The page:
Hiring an older candidate is a good strategy to select maturity. However, the most important issue for selection remains the retention of the college degree requirement. Raise the bar. Require a 4-yr. degree or a 2-yr degree combined with military experience. The professionalization of the department depends on hiring the best candidates. The hard decisions of good police work and best police practice stands on a strong mind and sound judgment.

What ever will minimize the pension liability of the local and State governments. Who cares who is really filling the spot as long as the pay and future liabilities are low!

Well seeing that the Politicians want to bring the national guard up to police Chicago, it only makes sense to raise the minimum age.

You're more likely to find someone with combat experience AND a degree in police work at 25 than 21.

Ilir,

You say that a person can go to war at age 18 and then question why a vet should be able to take the test at a younger age. you say that "you got these veterans who have fought in the war who are not all there and you say you gonna put at least 20% of them in the academy , these veterans have the same mentality as a college graduate probably less." Had you fought in the current wars the US military is involved in maybe you would understand our mentality, and would be able to say that we "are not all there" with some creditability. You can keep your degree, I would not trade my experiences in Southern Afghanistan for anything. I am glad that I was involved in the most important thing that will happen during our generations lifetime. I am glad that the CPD has chosen to show a preference to Vets like me who have sacrificed so much for our country. Had you chosen to serve you would understand and not be so bitter.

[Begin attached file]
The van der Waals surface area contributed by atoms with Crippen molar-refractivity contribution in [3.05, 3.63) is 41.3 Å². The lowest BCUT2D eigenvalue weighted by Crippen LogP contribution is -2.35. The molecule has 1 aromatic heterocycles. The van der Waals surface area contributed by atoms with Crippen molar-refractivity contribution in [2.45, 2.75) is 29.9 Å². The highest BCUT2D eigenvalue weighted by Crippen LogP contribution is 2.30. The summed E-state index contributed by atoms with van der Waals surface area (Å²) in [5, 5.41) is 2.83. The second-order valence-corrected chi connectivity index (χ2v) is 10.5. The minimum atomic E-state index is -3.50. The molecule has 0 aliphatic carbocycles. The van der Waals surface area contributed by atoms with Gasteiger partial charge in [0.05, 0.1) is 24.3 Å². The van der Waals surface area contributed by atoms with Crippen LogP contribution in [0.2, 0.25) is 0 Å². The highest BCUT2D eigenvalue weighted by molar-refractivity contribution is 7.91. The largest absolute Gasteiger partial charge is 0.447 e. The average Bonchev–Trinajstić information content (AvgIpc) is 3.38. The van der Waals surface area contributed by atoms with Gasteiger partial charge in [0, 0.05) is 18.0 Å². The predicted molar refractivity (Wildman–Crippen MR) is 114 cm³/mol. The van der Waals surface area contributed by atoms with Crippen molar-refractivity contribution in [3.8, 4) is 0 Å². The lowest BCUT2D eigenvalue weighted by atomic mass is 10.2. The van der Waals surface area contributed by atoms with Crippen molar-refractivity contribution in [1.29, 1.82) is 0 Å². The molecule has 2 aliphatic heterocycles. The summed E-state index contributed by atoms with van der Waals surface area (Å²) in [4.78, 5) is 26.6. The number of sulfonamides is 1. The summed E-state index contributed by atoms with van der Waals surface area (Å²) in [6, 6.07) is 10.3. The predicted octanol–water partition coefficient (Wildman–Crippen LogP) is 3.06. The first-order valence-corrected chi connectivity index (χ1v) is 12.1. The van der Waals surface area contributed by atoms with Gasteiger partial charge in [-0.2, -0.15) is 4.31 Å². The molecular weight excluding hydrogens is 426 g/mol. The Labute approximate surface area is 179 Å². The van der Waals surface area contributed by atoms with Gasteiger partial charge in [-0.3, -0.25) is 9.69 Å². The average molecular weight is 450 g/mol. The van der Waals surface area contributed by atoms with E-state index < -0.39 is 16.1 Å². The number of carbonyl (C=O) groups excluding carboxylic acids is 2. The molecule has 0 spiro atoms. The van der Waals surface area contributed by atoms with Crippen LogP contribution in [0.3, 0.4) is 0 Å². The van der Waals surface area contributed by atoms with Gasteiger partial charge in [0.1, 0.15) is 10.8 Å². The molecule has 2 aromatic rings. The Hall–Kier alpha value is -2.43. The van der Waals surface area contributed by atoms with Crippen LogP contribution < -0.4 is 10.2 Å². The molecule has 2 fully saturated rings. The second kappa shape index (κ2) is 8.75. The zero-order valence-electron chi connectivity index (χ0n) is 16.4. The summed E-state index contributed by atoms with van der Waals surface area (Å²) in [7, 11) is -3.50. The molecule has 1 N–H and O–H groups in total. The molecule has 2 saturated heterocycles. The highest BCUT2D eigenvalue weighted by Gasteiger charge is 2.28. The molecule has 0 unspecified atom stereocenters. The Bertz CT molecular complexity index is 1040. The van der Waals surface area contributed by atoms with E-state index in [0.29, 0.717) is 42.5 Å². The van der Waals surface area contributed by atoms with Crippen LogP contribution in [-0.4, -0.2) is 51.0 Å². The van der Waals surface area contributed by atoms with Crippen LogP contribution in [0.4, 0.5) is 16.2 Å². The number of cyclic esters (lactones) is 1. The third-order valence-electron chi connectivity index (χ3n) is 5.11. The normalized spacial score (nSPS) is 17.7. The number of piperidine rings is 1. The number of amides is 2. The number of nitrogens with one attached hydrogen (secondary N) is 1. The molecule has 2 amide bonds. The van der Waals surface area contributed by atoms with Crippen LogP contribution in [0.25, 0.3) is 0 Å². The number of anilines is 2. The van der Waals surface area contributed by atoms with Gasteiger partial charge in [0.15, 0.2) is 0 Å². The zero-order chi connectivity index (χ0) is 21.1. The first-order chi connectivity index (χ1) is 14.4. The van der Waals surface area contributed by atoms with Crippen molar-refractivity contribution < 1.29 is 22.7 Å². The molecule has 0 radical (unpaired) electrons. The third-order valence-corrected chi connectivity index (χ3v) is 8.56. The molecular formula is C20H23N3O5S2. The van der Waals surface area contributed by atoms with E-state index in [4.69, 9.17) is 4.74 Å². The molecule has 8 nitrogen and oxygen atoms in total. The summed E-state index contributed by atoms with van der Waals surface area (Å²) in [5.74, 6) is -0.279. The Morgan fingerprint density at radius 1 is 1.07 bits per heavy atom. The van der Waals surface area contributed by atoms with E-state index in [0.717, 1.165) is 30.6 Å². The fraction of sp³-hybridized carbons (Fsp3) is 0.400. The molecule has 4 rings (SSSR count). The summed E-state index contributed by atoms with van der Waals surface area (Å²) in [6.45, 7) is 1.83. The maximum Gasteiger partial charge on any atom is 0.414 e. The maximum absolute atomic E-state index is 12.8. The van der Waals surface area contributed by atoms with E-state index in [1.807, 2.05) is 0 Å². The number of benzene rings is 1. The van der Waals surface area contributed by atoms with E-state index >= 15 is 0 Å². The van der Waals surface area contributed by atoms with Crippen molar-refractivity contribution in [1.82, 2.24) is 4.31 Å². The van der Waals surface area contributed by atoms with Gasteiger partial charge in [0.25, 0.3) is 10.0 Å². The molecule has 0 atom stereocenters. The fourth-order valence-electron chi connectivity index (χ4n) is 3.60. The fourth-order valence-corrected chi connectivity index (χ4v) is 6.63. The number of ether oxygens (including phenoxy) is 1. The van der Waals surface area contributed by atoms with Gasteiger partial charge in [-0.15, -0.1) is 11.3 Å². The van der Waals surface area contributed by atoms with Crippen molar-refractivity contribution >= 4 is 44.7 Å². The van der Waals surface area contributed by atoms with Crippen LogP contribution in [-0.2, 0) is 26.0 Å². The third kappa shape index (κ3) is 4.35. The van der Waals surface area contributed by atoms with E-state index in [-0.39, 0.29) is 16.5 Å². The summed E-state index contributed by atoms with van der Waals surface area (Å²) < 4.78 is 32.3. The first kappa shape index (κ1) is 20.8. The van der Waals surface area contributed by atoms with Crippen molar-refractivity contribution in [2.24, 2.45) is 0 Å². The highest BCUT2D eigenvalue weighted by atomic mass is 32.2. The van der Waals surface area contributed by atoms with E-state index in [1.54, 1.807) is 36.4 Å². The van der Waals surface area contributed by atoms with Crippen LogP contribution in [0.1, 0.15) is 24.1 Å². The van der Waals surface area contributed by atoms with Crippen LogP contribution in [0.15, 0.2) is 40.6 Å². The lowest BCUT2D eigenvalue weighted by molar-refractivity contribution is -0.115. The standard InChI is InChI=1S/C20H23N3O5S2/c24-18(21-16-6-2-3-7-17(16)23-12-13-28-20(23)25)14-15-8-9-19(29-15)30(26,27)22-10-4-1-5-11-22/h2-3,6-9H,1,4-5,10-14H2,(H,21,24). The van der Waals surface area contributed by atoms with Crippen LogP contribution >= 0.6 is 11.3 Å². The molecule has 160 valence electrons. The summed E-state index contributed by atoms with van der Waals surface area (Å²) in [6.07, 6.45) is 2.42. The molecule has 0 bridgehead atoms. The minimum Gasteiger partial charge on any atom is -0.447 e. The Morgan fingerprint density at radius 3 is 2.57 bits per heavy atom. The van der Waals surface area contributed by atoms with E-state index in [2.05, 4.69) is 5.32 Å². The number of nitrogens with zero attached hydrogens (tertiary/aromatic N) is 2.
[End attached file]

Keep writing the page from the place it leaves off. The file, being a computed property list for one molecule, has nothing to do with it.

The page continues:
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This page contains a single entry by Monifa Thomas published on October 29, 2010 5:27 PM.